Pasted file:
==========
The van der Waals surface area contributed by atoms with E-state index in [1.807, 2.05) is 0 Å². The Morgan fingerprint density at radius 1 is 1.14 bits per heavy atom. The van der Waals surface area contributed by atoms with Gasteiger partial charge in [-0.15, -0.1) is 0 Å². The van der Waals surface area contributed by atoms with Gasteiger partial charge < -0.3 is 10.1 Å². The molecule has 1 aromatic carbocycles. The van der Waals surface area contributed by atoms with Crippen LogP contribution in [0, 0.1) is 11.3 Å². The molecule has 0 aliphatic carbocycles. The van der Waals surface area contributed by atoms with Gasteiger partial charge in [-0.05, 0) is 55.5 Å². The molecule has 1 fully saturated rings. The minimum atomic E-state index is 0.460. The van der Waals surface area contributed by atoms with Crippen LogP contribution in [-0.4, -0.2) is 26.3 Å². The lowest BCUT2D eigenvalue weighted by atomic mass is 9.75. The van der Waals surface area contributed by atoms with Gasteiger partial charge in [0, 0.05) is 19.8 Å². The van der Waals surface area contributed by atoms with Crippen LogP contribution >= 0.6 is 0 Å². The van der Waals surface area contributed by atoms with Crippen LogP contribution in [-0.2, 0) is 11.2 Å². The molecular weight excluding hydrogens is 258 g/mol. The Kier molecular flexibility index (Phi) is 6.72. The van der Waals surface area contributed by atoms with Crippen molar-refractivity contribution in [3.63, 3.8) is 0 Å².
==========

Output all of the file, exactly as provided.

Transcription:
The van der Waals surface area contributed by atoms with E-state index in [1.807, 2.05) is 0 Å². The Morgan fingerprint density at radius 1 is 1.14 bits per heavy atom. The van der Waals surface area contributed by atoms with Gasteiger partial charge in [-0.15, -0.1) is 0 Å². The van der Waals surface area contributed by atoms with Gasteiger partial charge < -0.3 is 10.1 Å². The molecule has 1 aromatic carbocycles. The van der Waals surface area contributed by atoms with Crippen LogP contribution in [0, 0.1) is 11.3 Å². The molecule has 0 aliphatic carbocycles. The van der Waals surface area contributed by atoms with Gasteiger partial charge in [-0.05, 0) is 55.5 Å². The molecule has 1 fully saturated rings. The minimum atomic E-state index is 0.460. The van der Waals surface area contributed by atoms with Crippen LogP contribution in [-0.4, -0.2) is 26.3 Å². The lowest BCUT2D eigenvalue weighted by atomic mass is 9.75. The van der Waals surface area contributed by atoms with Gasteiger partial charge in [0, 0.05) is 19.8 Å². The van der Waals surface area contributed by atoms with Crippen LogP contribution >= 0.6 is 0 Å². The van der Waals surface area contributed by atoms with Crippen LogP contribution in [-0.2, 0) is 11.2 Å². The molecular weight excluding hydrogens is 258 g/mol. The Kier molecular flexibility index (Phi) is 6.72. The van der Waals surface area contributed by atoms with Crippen molar-refractivity contribution in [3.63, 3.8) is 0 Å².